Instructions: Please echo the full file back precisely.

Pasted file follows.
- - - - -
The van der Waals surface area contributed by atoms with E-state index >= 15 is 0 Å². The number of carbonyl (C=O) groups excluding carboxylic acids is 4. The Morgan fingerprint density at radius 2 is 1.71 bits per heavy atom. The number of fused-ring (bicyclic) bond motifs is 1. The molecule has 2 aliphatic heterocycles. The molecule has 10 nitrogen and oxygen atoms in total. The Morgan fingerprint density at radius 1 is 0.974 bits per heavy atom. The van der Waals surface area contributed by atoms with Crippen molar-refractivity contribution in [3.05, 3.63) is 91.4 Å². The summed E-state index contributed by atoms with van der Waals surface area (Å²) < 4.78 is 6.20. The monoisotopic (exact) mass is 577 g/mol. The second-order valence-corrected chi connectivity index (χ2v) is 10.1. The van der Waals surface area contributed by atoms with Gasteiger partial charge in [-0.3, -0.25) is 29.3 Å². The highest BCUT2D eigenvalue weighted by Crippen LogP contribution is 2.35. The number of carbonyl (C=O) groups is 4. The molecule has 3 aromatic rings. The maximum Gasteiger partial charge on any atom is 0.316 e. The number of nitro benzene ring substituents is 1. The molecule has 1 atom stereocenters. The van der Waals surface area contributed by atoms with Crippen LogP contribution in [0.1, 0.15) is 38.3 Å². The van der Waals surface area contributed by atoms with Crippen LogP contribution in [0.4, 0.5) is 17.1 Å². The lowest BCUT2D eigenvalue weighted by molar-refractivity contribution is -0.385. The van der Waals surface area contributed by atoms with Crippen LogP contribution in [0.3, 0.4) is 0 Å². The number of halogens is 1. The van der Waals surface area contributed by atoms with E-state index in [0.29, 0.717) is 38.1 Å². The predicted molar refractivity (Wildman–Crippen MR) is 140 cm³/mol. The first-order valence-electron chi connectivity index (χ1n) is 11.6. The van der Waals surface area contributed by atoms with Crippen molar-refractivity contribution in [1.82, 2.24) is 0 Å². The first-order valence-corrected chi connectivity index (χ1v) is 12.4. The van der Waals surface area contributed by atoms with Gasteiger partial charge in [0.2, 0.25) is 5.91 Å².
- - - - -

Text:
The van der Waals surface area contributed by atoms with E-state index >= 15 is 0 Å². The number of carbonyl (C=O) groups excluding carboxylic acids is 4. The Morgan fingerprint density at radius 2 is 1.71 bits per heavy atom. The number of fused-ring (bicyclic) bond motifs is 1. The molecule has 2 aliphatic heterocycles. The molecule has 10 nitrogen and oxygen atoms in total. The Morgan fingerprint density at radius 1 is 0.974 bits per heavy atom. The van der Waals surface area contributed by atoms with Crippen molar-refractivity contribution in [3.05, 3.63) is 91.4 Å². The summed E-state index contributed by atoms with van der Waals surface area (Å²) < 4.78 is 6.20. The monoisotopic (exact) mass is 577 g/mol. The second-order valence-corrected chi connectivity index (χ2v) is 10.1. The van der Waals surface area contributed by atoms with Gasteiger partial charge in [-0.3, -0.25) is 29.3 Å². The highest BCUT2D eigenvalue weighted by Crippen LogP contribution is 2.35. The number of carbonyl (C=O) groups is 4. The molecule has 3 aromatic rings. The maximum Gasteiger partial charge on any atom is 0.316 e. The number of nitro benzene ring substituents is 1. The molecule has 1 atom stereocenters. The van der Waals surface area contributed by atoms with Crippen LogP contribution in [0.1, 0.15) is 38.3 Å². The van der Waals surface area contributed by atoms with Crippen LogP contribution in [0.4, 0.5) is 17.1 Å². The lowest BCUT2D eigenvalue weighted by molar-refractivity contribution is -0.385. The van der Waals surface area contributed by atoms with Crippen LogP contribution in [0.3, 0.4) is 0 Å². The number of halogens is 1. The van der Waals surface area contributed by atoms with E-state index in [0.29, 0.717) is 38.1 Å². The predicted molar refractivity (Wildman–Crippen MR) is 140 cm³/mol. The first-order valence-electron chi connectivity index (χ1n) is 11.6. The van der Waals surface area contributed by atoms with Crippen molar-refractivity contribution in [1.82, 2.24) is 0 Å². The first-order valence-corrected chi connectivity index (χ1v) is 12.4. The van der Waals surface area contributed by atoms with Gasteiger partial charge in [0.2, 0.25) is 5.91 Å².